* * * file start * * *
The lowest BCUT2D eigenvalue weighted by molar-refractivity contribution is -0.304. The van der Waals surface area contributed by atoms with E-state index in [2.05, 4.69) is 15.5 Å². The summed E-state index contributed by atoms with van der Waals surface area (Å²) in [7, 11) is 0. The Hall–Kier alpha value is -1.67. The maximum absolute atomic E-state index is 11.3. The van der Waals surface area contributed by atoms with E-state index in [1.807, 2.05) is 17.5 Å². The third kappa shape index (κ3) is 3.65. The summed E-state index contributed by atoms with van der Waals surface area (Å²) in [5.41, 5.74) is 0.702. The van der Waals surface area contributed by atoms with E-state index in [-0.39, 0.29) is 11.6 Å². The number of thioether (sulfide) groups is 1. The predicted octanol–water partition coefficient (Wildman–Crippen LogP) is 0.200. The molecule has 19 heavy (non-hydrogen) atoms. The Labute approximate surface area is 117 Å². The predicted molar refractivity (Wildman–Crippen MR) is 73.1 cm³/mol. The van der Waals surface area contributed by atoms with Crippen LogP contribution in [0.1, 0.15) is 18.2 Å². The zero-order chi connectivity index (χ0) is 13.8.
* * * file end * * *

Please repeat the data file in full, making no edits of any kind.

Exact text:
The lowest BCUT2D eigenvalue weighted by molar-refractivity contribution is -0.304. The van der Waals surface area contributed by atoms with E-state index in [2.05, 4.69) is 15.5 Å². The summed E-state index contributed by atoms with van der Waals surface area (Å²) in [7, 11) is 0. The Hall–Kier alpha value is -1.67. The maximum absolute atomic E-state index is 11.3. The van der Waals surface area contributed by atoms with E-state index in [1.807, 2.05) is 17.5 Å². The third kappa shape index (κ3) is 3.65. The summed E-state index contributed by atoms with van der Waals surface area (Å²) in [5.41, 5.74) is 0.702. The van der Waals surface area contributed by atoms with E-state index in [-0.39, 0.29) is 11.6 Å². The number of thioether (sulfide) groups is 1. The predicted octanol–water partition coefficient (Wildman–Crippen LogP) is 0.200. The molecule has 19 heavy (non-hydrogen) atoms. The Labute approximate surface area is 117 Å². The predicted molar refractivity (Wildman–Crippen MR) is 73.1 cm³/mol. The van der Waals surface area contributed by atoms with Crippen LogP contribution in [0.1, 0.15) is 18.2 Å². The zero-order chi connectivity index (χ0) is 13.8.